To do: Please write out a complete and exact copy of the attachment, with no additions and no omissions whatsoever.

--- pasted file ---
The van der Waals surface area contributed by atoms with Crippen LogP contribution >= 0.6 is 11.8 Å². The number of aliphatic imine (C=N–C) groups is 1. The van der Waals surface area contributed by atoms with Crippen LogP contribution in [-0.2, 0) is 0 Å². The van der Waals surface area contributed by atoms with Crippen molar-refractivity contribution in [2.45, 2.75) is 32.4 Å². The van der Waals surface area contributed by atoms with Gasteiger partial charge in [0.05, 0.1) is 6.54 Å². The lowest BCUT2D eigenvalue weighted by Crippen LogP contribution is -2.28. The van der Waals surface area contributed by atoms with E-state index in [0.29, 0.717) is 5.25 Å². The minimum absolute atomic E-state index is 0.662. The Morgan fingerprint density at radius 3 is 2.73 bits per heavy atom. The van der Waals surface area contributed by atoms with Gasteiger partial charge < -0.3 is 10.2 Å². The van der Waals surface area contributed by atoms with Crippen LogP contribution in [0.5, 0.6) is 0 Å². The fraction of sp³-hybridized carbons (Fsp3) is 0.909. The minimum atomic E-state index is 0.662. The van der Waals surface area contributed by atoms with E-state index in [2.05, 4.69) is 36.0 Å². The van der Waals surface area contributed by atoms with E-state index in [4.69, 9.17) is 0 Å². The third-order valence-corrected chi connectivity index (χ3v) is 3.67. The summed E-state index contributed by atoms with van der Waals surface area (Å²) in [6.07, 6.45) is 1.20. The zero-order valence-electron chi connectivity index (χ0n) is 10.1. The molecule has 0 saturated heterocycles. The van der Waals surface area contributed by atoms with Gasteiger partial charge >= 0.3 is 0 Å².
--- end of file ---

The van der Waals surface area contributed by atoms with Crippen LogP contribution >= 0.6 is 11.8 Å². The number of aliphatic imine (C=N–C) groups is 1. The van der Waals surface area contributed by atoms with Crippen LogP contribution in [-0.2, 0) is 0 Å². The van der Waals surface area contributed by atoms with Crippen molar-refractivity contribution in [2.45, 2.75) is 32.4 Å². The van der Waals surface area contributed by atoms with Gasteiger partial charge in [0.05, 0.1) is 6.54 Å². The lowest BCUT2D eigenvalue weighted by Crippen LogP contribution is -2.28. The van der Waals surface area contributed by atoms with E-state index in [0.29, 0.717) is 5.25 Å². The minimum absolute atomic E-state index is 0.662. The Morgan fingerprint density at radius 3 is 2.73 bits per heavy atom. The van der Waals surface area contributed by atoms with Gasteiger partial charge < -0.3 is 10.2 Å². The van der Waals surface area contributed by atoms with Crippen LogP contribution in [0.5, 0.6) is 0 Å². The fraction of sp³-hybridized carbons (Fsp3) is 0.909. The minimum atomic E-state index is 0.662. The van der Waals surface area contributed by atoms with E-state index in [2.05, 4.69) is 36.0 Å². The van der Waals surface area contributed by atoms with E-state index in [4.69, 9.17) is 0 Å². The third-order valence-corrected chi connectivity index (χ3v) is 3.67. The summed E-state index contributed by atoms with van der Waals surface area (Å²) in [6.07, 6.45) is 1.20. The zero-order valence-electron chi connectivity index (χ0n) is 10.1. The molecule has 0 saturated heterocycles. The van der Waals surface area contributed by atoms with Gasteiger partial charge >= 0.3 is 0 Å².